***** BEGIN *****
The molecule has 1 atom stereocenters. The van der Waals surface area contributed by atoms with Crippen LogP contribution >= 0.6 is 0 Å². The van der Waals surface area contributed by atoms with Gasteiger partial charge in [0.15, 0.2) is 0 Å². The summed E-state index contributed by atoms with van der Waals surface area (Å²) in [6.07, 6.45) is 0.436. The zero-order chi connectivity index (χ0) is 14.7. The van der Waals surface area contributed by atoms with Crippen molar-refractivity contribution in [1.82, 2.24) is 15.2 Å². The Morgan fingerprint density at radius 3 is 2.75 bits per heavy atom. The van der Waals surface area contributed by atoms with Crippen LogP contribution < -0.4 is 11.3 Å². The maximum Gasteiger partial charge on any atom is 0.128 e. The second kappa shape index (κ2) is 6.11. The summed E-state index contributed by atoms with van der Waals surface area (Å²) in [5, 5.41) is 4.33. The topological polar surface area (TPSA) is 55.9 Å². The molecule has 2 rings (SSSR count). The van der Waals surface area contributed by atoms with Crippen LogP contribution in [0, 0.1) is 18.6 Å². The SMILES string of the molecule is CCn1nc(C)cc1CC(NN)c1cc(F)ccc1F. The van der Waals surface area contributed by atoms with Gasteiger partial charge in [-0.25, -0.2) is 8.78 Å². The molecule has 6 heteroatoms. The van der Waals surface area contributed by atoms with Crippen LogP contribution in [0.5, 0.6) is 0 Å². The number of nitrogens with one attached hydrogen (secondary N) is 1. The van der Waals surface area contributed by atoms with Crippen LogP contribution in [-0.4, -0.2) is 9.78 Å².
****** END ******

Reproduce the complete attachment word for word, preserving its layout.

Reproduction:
The molecule has 1 atom stereocenters. The van der Waals surface area contributed by atoms with Crippen LogP contribution >= 0.6 is 0 Å². The van der Waals surface area contributed by atoms with Gasteiger partial charge in [0.15, 0.2) is 0 Å². The summed E-state index contributed by atoms with van der Waals surface area (Å²) in [6.07, 6.45) is 0.436. The zero-order chi connectivity index (χ0) is 14.7. The van der Waals surface area contributed by atoms with Crippen molar-refractivity contribution in [1.82, 2.24) is 15.2 Å². The Morgan fingerprint density at radius 3 is 2.75 bits per heavy atom. The van der Waals surface area contributed by atoms with Crippen LogP contribution < -0.4 is 11.3 Å². The maximum Gasteiger partial charge on any atom is 0.128 e. The second kappa shape index (κ2) is 6.11. The summed E-state index contributed by atoms with van der Waals surface area (Å²) in [5, 5.41) is 4.33. The topological polar surface area (TPSA) is 55.9 Å². The molecule has 2 rings (SSSR count). The van der Waals surface area contributed by atoms with Crippen LogP contribution in [0, 0.1) is 18.6 Å². The SMILES string of the molecule is CCn1nc(C)cc1CC(NN)c1cc(F)ccc1F. The van der Waals surface area contributed by atoms with Gasteiger partial charge in [-0.25, -0.2) is 8.78 Å². The molecule has 6 heteroatoms. The van der Waals surface area contributed by atoms with Crippen LogP contribution in [0.5, 0.6) is 0 Å². The number of nitrogens with one attached hydrogen (secondary N) is 1. The van der Waals surface area contributed by atoms with Crippen LogP contribution in [-0.4, -0.2) is 9.78 Å².